to me the most decidedly politic which I have ever seen. Men of boldness and of talents, were hereby secured and, as they all had the same object in view, they all acted in the same way, by this means avoiding a fault inherent in a monarchical form as there is no continuity ensured in the succession, that is, princes come to the throne with opposite views and tempers by which they defeat each other. The power of the Popes increased very much in this century by fortunate contests with weak princes. John of England and the Emperor Frederic were compelled to bow to the superior power of the church. But the succession of Pontiffs is singularly quick and gives reason to suppose that more than natural causes hastened their deaths. Of this however there appears little probability as I have never seen the charge made. The Mendicant Friars arose in this century, and seem to have been good engines to confirm the Ecclesiastical authority. Their quarrels, arrogance, and intestine divisions appear among the causes of the reformation. Literature was at it’s lowest ebb and Roger Bacon appears to be the only person of real merit in the age.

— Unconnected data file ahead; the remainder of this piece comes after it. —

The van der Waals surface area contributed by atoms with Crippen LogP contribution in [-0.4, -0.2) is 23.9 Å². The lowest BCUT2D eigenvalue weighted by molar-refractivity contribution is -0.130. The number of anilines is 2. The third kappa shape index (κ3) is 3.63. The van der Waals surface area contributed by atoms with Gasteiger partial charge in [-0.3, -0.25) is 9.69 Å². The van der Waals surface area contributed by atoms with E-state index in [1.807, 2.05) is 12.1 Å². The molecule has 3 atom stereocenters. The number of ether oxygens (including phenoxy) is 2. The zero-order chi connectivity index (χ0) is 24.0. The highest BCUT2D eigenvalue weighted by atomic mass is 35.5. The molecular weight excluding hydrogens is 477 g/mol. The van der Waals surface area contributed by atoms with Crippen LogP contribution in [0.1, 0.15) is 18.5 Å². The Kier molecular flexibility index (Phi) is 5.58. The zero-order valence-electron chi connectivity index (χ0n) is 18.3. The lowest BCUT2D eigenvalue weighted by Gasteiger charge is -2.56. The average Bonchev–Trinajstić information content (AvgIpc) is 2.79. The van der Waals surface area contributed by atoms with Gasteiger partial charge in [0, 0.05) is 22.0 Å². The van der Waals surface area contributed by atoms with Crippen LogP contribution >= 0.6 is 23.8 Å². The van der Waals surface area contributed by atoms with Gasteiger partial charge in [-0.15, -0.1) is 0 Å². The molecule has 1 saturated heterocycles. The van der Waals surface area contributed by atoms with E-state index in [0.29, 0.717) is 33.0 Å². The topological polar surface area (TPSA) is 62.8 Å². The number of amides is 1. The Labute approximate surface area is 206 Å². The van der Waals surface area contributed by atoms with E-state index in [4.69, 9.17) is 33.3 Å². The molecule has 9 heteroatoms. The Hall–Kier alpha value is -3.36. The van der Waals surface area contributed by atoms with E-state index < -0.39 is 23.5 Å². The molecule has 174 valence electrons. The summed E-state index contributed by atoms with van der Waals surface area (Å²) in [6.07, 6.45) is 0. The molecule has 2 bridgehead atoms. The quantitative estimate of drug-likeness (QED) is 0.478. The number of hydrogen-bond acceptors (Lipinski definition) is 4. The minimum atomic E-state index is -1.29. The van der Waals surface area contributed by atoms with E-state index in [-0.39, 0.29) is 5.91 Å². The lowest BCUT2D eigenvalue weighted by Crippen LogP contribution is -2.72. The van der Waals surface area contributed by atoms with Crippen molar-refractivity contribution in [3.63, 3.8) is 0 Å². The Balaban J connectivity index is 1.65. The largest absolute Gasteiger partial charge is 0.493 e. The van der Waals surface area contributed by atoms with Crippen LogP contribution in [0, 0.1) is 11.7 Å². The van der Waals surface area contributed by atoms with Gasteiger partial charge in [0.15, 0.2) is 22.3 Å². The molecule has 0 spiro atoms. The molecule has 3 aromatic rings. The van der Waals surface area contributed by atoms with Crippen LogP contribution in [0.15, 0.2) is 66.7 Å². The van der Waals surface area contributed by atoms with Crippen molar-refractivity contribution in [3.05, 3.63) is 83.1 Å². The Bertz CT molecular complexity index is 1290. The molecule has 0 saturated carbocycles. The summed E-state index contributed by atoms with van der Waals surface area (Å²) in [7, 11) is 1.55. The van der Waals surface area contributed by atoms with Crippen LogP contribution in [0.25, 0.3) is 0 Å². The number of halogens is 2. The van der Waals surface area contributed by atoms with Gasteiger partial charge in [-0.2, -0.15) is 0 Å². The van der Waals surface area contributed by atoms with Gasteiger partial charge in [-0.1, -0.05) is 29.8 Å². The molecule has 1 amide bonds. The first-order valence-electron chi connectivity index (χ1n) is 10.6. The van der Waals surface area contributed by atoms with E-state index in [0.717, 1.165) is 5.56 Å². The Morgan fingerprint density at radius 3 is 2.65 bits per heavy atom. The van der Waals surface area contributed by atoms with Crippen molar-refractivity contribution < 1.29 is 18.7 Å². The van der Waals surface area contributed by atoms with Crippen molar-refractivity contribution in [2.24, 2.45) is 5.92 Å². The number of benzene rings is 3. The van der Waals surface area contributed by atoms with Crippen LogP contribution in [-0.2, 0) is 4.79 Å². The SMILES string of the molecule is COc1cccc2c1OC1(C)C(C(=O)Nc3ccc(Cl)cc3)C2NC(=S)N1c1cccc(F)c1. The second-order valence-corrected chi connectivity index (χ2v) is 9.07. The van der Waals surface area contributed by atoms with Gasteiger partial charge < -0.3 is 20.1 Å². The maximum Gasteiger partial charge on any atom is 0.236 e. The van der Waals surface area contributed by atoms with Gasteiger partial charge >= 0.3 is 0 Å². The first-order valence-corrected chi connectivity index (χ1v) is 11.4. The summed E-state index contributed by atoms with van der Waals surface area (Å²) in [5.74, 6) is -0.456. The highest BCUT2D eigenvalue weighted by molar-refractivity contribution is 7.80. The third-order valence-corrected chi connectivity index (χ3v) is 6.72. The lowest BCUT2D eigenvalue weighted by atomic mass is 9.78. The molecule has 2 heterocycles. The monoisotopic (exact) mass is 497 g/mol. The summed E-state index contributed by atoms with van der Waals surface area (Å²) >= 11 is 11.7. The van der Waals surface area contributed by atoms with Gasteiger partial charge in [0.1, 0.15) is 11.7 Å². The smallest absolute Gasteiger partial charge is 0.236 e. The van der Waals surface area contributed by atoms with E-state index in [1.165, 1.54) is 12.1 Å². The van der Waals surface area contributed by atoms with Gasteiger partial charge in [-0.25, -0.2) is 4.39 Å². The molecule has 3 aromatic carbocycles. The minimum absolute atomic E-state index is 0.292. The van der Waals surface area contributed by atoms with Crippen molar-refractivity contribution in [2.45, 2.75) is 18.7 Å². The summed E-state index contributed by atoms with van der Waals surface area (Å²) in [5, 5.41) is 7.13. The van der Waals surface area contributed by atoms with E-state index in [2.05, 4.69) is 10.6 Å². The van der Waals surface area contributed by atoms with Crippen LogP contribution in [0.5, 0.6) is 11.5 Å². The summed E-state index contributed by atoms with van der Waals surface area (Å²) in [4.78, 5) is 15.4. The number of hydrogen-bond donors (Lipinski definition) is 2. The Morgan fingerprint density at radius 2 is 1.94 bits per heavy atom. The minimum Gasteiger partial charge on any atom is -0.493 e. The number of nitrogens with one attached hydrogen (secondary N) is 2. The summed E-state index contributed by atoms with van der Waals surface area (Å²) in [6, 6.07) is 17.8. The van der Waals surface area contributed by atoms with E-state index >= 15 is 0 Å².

The doctrines taught in this age show fully the degree of ignorance then prevalent. Transubstantiation became a leading tenet and auricular confession was approved. Not without opposition however, unavailing as it might be. Metaphysics were the delight of all and Words became the fashion of the Universe. More injury was done in these times to future ages than will probably ever be repaired. Questions have arisen to rack the brain which are of no use to man and of great disadvantage. Confusion was made in terms which put fixed ideas to flight and opinion took the place of fixed truth.
The Greek Church which had long been at variance came to a pretty decided variance in this age. Superstition which had become so extravagant to support itself was obliged to have resort to a multiplication of ceremonies among which may be reckoned those accompanying the sacrament, which were some of the secret springs of the reformation. The world however was not always quiet and some portion would resist. The arms of power though had now taken [the]